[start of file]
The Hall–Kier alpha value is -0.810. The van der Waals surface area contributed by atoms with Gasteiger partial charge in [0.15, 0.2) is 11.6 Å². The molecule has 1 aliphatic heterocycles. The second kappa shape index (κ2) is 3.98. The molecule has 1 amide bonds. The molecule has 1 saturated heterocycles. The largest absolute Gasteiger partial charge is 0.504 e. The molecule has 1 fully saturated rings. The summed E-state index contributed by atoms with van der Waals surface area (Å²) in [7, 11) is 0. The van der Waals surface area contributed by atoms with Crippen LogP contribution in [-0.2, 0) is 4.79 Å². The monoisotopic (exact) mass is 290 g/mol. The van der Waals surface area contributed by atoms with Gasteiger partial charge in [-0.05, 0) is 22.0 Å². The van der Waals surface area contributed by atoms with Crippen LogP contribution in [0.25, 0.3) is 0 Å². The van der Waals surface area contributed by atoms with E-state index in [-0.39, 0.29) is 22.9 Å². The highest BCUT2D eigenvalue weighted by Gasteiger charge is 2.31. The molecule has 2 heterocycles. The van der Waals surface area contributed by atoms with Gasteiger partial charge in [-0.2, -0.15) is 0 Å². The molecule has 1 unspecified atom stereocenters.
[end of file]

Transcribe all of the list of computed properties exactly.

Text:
The Hall–Kier alpha value is -0.810. The van der Waals surface area contributed by atoms with Gasteiger partial charge in [0.15, 0.2) is 11.6 Å². The molecule has 1 aliphatic heterocycles. The second kappa shape index (κ2) is 3.98. The molecule has 1 amide bonds. The molecule has 1 saturated heterocycles. The largest absolute Gasteiger partial charge is 0.504 e. The molecule has 1 fully saturated rings. The summed E-state index contributed by atoms with van der Waals surface area (Å²) in [7, 11) is 0. The van der Waals surface area contributed by atoms with Crippen LogP contribution in [-0.2, 0) is 4.79 Å². The monoisotopic (exact) mass is 290 g/mol. The van der Waals surface area contributed by atoms with Gasteiger partial charge in [-0.05, 0) is 22.0 Å². The van der Waals surface area contributed by atoms with Crippen LogP contribution in [0.25, 0.3) is 0 Å². The van der Waals surface area contributed by atoms with E-state index in [-0.39, 0.29) is 22.9 Å². The highest BCUT2D eigenvalue weighted by Gasteiger charge is 2.31. The molecule has 2 heterocycles. The van der Waals surface area contributed by atoms with Gasteiger partial charge in [-0.2, -0.15) is 0 Å². The molecule has 1 unspecified atom stereocenters.